Qualification: A-Level

Awarding Body:
Length of Course:
2 Years

Chemistry is offered as a one year AS course that can be extended to an Advanced GCE qualification by studying the second part of the course (A2).

Year 12

First year of A-level

Physical chemistry

Including atomic structure, amount of substance, bonding, energetics, kinetics, chemical equilibria and Le Chatelier’s principle.

Inorganic chemistry

Including periodicity, Group 2 the alkaline earth metals, Group 7(17) the halogens.

Organic chemistry

Including introduction to organic chemistry, alkanes, halogenoalkanes, alkenes, alcohols, organic analysis.



Year 13

Second year of A-level

Physical chemistry

Including thermodynamics, rate equations, equilibrium constant (Kc) for homogeneous systems, electrode potentials and electrochemical cells.

Inorganic chemistry

Including properties of Period 3 elements and their oxides, transition metals, reactions of ions in aqueous solution.

Organic chemistry

Including optical isomerism, aldehydes and ketones, carboxylic acids and derivatives, aromatic chemistry, amines, polymers, amino acids, proteins and DNA, organic synthesis, NMR spectroscopy, chromatography.


Paper 1 – Inorganic chemistry, with relevant physical chemistry, relevant practical skills.

2 hours long, 105 marks (a mixture of short and long answer questions), 35% of A-level.

Paper 2 – Organic chemistry, with relevant physical chemistry, relevant practical skills. 2 hours long, 105 marks (a mixture of short and long answer questions), 35% of A-level.

Paper 3 – all practical skills and all content.

2 hours long, 90 marks (40 marks on practical,

20 marks on all content, 30 marks multiple choice questions), 30% of A-level.


Mathematical requirements

Overall, at least 20% of the marks in assessments for chemistry will require the use of mathematical skills. These skills will be applied in the context of chemistry and will be at least the standard of higher tier GCSE Mathematics. These skills include: arithmetic and numerical computation, handling data, algebra, graphs, geometry and trigonometry.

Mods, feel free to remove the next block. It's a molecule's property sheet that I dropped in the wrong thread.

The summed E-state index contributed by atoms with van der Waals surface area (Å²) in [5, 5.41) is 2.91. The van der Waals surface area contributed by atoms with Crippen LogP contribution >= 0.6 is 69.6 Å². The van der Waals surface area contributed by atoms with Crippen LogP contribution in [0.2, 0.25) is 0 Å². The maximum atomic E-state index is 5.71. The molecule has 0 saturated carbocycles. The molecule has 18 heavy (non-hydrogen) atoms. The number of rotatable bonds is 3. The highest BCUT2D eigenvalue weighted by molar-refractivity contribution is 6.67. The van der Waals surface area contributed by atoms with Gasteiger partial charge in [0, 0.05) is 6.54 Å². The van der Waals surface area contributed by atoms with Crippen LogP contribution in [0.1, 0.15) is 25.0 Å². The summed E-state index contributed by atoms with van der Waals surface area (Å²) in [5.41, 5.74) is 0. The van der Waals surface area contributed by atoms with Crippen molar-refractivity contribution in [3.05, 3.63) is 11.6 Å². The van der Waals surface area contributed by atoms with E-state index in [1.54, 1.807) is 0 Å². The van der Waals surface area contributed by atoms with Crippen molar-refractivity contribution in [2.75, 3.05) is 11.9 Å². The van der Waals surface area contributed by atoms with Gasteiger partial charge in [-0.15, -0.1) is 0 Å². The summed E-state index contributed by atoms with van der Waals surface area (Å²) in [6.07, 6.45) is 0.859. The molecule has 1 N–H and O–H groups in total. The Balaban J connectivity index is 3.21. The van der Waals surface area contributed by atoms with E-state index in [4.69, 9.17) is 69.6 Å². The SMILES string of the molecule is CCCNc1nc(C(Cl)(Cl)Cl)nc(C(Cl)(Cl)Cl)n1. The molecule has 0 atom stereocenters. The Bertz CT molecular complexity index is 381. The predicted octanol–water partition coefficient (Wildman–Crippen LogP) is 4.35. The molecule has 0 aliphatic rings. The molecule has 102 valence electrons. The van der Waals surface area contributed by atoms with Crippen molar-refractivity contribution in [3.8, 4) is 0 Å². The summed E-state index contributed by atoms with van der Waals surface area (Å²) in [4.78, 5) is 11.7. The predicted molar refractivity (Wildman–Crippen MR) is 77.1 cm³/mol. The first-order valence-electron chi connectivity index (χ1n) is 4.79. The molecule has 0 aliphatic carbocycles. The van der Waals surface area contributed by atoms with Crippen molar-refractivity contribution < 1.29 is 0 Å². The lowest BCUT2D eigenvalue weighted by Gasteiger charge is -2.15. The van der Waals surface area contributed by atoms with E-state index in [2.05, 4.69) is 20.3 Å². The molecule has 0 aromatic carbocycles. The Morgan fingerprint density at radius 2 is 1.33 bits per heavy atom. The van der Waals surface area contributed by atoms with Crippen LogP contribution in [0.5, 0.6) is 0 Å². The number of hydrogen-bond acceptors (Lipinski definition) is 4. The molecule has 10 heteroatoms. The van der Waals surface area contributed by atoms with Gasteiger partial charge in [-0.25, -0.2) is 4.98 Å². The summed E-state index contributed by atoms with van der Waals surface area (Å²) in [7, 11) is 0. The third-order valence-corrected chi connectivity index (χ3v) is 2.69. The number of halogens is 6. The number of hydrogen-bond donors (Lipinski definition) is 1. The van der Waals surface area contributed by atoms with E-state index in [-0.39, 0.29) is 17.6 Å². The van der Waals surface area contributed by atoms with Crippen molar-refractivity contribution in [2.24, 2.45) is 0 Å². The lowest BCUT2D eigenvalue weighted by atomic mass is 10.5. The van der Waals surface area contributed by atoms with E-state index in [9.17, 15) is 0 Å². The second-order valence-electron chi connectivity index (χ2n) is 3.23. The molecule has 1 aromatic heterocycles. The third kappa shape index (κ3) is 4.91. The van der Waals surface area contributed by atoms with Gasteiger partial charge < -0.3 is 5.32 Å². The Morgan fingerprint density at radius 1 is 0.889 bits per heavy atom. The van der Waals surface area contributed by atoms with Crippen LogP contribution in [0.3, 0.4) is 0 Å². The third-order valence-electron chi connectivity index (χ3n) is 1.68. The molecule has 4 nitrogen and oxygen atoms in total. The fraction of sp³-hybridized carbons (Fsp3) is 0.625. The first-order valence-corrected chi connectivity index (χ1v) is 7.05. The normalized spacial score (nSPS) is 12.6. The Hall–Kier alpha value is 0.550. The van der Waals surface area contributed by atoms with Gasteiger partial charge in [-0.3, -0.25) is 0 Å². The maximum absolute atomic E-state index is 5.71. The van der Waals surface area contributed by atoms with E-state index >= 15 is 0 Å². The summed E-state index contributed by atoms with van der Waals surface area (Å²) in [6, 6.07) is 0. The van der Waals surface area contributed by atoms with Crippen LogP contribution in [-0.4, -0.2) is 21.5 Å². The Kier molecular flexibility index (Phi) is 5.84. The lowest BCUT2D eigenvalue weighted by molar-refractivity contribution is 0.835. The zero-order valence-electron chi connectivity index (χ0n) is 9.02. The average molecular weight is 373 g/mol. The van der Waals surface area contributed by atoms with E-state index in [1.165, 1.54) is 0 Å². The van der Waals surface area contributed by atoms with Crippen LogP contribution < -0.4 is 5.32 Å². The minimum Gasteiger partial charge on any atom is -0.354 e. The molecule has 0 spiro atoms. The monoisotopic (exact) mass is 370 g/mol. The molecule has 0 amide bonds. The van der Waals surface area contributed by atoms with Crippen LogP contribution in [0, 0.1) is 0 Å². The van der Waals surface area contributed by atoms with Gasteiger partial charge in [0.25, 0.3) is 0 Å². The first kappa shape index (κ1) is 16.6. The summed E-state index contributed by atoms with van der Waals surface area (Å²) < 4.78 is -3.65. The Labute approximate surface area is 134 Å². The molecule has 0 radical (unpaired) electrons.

Practical skills assessment

Practical work will be assessed in the written papers. 15% of the total A-level marks will be for practical knowledge and understanding. A separate ‘endorsement’ of practical work will be assessed by teachers. This will not be graded. If students pass, it will be reported on their certificate; otherwise it will not be reported. There will be 12 designated practicals which have to be completed by the students during their two years of A-level Chemistry.

Comparison with GCSE

The course builds on knowledge, understanding and process skills inherent in GCSE. The qualification is suitable for students who have an interest in Chemistry and for those students who want to use Chemistry to support other qualifications or progress into further studies.

Relevance to Further Studies and Careers

An Advanced GCE in Chemistry is an essential qualification for a large number of Higher Education courses and a wide variety of career areas. It can lead to degree or other courses in Chemistry, Engineering, Forensic Science, Geology, Medicine, Physics, Pharmacy,

Pharmacology, and many others. Chemistry students find a wide range of career prospects in industry. With additional qualifications and experience many chemists progress into other areas such as corporate planning, marketing and sales, technical writing and information departments.

Entry Requirements

GCSE Grade 6, 6 at Combined Science Trilogy and 6 at GCSE Maths or GCSE grade 6 at Chemistry and 6 at GCSE Maths